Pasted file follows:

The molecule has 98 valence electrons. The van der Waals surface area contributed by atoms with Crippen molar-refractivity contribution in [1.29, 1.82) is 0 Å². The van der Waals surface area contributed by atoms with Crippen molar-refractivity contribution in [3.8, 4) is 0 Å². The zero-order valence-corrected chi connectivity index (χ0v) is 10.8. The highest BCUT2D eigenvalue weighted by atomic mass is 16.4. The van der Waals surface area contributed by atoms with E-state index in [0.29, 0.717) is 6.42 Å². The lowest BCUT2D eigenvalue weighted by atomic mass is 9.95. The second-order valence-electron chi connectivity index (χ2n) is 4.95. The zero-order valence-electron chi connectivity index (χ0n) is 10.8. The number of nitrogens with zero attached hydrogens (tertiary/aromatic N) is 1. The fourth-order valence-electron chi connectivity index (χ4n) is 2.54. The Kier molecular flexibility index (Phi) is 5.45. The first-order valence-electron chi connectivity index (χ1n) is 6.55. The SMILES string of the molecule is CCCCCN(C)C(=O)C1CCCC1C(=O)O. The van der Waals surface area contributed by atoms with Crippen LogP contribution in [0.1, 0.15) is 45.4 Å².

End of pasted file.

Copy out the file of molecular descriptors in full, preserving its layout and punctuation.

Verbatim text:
The molecule has 98 valence electrons. The van der Waals surface area contributed by atoms with Crippen molar-refractivity contribution in [1.29, 1.82) is 0 Å². The van der Waals surface area contributed by atoms with Crippen molar-refractivity contribution in [3.8, 4) is 0 Å². The zero-order valence-corrected chi connectivity index (χ0v) is 10.8. The highest BCUT2D eigenvalue weighted by atomic mass is 16.4. The van der Waals surface area contributed by atoms with E-state index in [0.29, 0.717) is 6.42 Å². The lowest BCUT2D eigenvalue weighted by atomic mass is 9.95. The second-order valence-electron chi connectivity index (χ2n) is 4.95. The zero-order valence-electron chi connectivity index (χ0n) is 10.8. The number of nitrogens with zero attached hydrogens (tertiary/aromatic N) is 1. The fourth-order valence-electron chi connectivity index (χ4n) is 2.54. The Kier molecular flexibility index (Phi) is 5.45. The first-order valence-electron chi connectivity index (χ1n) is 6.55. The SMILES string of the molecule is CCCCCN(C)C(=O)C1CCCC1C(=O)O. The van der Waals surface area contributed by atoms with Crippen LogP contribution in [0.1, 0.15) is 45.4 Å².